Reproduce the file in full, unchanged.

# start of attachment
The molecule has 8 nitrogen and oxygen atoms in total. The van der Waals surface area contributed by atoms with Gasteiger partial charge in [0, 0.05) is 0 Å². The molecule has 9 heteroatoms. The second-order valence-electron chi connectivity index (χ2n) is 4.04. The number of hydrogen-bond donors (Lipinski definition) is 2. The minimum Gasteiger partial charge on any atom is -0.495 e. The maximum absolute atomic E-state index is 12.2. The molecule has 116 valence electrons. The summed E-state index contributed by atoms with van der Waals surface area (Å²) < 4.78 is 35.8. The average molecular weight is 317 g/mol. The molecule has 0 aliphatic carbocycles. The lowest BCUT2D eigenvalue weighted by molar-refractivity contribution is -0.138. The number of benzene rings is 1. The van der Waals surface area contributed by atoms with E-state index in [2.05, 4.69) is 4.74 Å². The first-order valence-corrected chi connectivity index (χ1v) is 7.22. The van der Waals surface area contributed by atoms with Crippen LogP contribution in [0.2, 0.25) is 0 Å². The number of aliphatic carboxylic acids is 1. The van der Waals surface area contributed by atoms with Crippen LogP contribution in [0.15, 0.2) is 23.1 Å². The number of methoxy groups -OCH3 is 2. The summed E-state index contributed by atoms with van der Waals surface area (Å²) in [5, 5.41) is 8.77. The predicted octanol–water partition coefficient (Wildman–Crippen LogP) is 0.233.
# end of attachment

The molecule has 8 nitrogen and oxygen atoms in total. The van der Waals surface area contributed by atoms with Gasteiger partial charge in [0, 0.05) is 0 Å². The molecule has 9 heteroatoms. The second-order valence-electron chi connectivity index (χ2n) is 4.04. The number of hydrogen-bond donors (Lipinski definition) is 2. The minimum Gasteiger partial charge on any atom is -0.495 e. The maximum absolute atomic E-state index is 12.2. The molecule has 116 valence electrons. The summed E-state index contributed by atoms with van der Waals surface area (Å²) < 4.78 is 35.8. The average molecular weight is 317 g/mol. The molecule has 0 aliphatic carbocycles. The lowest BCUT2D eigenvalue weighted by molar-refractivity contribution is -0.138. The number of benzene rings is 1. The van der Waals surface area contributed by atoms with E-state index in [2.05, 4.69) is 4.74 Å². The first-order valence-corrected chi connectivity index (χ1v) is 7.22. The van der Waals surface area contributed by atoms with Crippen LogP contribution in [0.2, 0.25) is 0 Å². The number of aliphatic carboxylic acids is 1. The van der Waals surface area contributed by atoms with Crippen LogP contribution in [0.15, 0.2) is 23.1 Å². The number of methoxy groups -OCH3 is 2. The summed E-state index contributed by atoms with van der Waals surface area (Å²) in [5, 5.41) is 8.77. The predicted octanol–water partition coefficient (Wildman–Crippen LogP) is 0.233.